Transformation can be hard work—really hard work. Whether it’s losing weight, getting healthy or staying motivated, we could all use a little nudge to succeed. A new crop of books aim to help.
In The Secrets of People Who Never Get Sick, author Gene Stone shares what he believes are “the most worthwhile secrets to your health.” A journalist who has written about—and participated in—everything from bone-density scans and EKGs to acupuncture and reflexology, Stone says that after two decades of work he still didn’t know why the “common cold is just as common as it was eons ago.” In search of an answer, he set out “to find people who didn’t get sick, to find out why they didn’t get sick, and then to see if their secrets were valid for others.” The 25 secrets Stone settled upon range from the familiar—chicken soup, Vitamin C, regular exercise—to the unconventional—napping, cold showers, eating dirt (yes, soil). These secrets, Stone explains, “are ones that seemed destined to remain interesting over time, had the firmest basis in scientific fact, and were endorsed intelligently and articulately by their proponents.” His experience in the field of health and wellness shows as Stone easily synthesizes the arcane historical fact with the modern scientific one. More than a how-to for staying well, The Secrets of People Who Never Get Sick is an entertaining—not to mention informative—lesson on health, history and human ingenuity.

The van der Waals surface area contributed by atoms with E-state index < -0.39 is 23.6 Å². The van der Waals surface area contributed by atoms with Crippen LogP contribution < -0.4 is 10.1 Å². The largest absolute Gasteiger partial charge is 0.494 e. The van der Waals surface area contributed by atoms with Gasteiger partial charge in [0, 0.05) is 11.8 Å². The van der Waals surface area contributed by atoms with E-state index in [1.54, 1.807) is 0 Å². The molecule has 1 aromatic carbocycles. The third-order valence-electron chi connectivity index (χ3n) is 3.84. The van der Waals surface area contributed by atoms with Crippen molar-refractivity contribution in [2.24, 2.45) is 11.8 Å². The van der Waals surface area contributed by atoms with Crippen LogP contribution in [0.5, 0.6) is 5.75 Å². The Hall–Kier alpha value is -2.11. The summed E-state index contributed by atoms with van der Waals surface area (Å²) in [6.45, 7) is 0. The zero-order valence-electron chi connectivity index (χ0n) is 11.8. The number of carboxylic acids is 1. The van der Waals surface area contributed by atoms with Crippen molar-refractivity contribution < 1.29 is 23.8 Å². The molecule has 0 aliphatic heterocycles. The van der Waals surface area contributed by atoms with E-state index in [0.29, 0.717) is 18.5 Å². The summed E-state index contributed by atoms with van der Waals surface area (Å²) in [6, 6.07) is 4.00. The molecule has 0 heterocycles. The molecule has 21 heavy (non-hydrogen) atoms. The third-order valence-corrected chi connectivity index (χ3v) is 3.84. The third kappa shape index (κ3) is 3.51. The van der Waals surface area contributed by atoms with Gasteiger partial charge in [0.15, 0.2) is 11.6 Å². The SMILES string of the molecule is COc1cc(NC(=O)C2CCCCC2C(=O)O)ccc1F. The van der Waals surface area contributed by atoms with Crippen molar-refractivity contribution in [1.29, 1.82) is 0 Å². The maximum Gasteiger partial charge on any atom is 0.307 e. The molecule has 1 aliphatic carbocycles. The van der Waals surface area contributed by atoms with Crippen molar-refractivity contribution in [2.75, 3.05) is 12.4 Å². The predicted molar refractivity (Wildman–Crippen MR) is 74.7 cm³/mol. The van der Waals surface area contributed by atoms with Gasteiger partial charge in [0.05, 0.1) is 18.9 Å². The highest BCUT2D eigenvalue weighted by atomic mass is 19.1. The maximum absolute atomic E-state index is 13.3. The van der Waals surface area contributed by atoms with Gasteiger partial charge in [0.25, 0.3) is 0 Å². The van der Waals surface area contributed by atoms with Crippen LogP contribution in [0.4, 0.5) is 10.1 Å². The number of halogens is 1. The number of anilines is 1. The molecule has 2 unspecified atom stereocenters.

THE DIET PUZZLE
Cinch! Conquer Cravings, Drop Pounds, and Lose Inches is the newest offering from Cynthia Sass, co-author of the New York Times bestseller Flat Belly Diet! Unlike most other diet plans, Sass assures us that her new weight-loss strategy does not involve counting calories. The focus instead is on “meal timing, portions, combinations of foods, and food quality.” Plus there’s a daily dark chocolate requirement—yes, requirement (we like this plan already). Every meal is a carefully constructed “puzzle” consisting of a whole grain, a lean protein, a plant-based fat, produce and seasonings. Among the 100 recipes included in the book are vegetarian- and vegan-friendly options, and Sass shows her readers how to follow the plan not only at home but in restaurants, too. Hoping to create order out of “diet chaos,” Sass has come up with a plan where “you won’t feel like you’re in reform school or diet boot camp.” Rather, you will learn to avoid processed and artificial foods, eat four meals at structured times throughout the day and discover how to replace butter, sugar and salt with a variety of healthful—and delicious—herbs, seasonings and spices. Following the plan for 30 days seems doable, even for the truly diet-challenged, and we can certainly agree with Sass about the benefits of sticking with it: “No matter what else is going on, taking charge of your body will make you feel like you can conquer the world.”
PICKING THE RIGHT FOODS